The oldest fossilized dandruff has just been detected in a Microraptor, a species of tiny feathered dinosaurs that walked the Earth about 125 million years ago. Also, the studies on a couple of other ancient feathered dinosaurs, Beipiaosaurus and Sinornithosaurus, and on an ancient bird, commonly referred to as Confuciusornis, have also uncovered fragments of dandruff.
As opposed to modern-day reptiles which are shedding their superficial external skin layers in one single step, the ancient feathered dinosaurs look as if they have adjusted to shed their skin in very small dandruff-like flakes.
“It’s the only known fossil dandruff. So far, we had no evidence of how dinosaurs lost their skin,” explained Maria McNamara from University College Cork and leading researcher in the study.
Fossilized dandruff discovered in ancient feathered dinosaurs hints to a better understanding of these long-gone species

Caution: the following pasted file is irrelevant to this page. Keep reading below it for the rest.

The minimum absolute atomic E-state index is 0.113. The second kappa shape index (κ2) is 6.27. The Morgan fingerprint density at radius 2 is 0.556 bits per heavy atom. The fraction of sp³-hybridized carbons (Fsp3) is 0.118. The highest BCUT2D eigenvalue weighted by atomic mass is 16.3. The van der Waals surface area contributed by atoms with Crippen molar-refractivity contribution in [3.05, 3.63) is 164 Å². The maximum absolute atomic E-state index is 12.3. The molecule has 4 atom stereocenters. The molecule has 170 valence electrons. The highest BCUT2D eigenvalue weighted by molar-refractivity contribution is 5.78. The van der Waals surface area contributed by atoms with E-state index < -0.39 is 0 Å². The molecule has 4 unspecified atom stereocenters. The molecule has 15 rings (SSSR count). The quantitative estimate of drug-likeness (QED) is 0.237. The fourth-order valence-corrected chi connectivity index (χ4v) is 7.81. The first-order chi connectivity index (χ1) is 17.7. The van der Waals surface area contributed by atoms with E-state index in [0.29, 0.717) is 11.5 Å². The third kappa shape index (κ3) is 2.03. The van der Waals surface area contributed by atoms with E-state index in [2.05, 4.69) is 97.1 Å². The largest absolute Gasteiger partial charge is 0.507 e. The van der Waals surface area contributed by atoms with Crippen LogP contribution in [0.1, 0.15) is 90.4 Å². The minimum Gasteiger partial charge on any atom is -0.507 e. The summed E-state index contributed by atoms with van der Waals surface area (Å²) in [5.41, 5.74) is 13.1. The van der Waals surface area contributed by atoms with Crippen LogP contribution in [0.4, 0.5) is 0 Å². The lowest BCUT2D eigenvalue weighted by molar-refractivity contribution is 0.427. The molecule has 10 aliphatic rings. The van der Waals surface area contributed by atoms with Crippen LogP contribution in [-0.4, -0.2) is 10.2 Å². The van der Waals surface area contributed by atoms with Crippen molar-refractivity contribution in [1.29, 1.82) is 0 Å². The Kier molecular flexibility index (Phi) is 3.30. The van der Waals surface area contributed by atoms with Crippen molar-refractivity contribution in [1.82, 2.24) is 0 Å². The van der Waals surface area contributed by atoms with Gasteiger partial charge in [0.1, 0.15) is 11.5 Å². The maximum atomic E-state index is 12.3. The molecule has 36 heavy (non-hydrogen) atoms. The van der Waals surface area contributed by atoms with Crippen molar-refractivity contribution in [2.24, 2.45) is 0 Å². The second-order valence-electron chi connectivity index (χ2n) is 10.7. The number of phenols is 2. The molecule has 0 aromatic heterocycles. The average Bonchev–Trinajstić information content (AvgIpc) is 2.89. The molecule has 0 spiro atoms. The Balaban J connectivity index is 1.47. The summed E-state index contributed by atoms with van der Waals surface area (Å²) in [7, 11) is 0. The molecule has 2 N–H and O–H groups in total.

The pictures of the dinosaurs’ dandruff, captured with a high-performance electronic microscope, depict extremely intact flakes, which are nearly similar to the flakes of modern-day birds. As human dandruff, the skin flakes are composed of thick cells named corneocytes, packed with keratin proteins.
The research, which appeared in the Nature Communications journal, hints that ancient feathered dinosaurs had previously progressed to deal with their feathering in the middle Jurassic. While they are in the very first phases of feather evolution, these dinosaurs have adjusted their skin to a more up-to-date structure, added Maria McNamara.
The fossilized dandruff remnants of all the samples examined were excavated from rock structures in northeastern China.
Modern-day birds also present very greasy corneocyte cells stuffed with keratin, a property that helps them lose heat through flying.
The skin cells of these ancient feathered dinosaurs, in contrast, were deficient in fats, indicating that they may not have been as warm as the modern-day birds, maybe due to the fact that they were not capable of flying much longer, or not at all.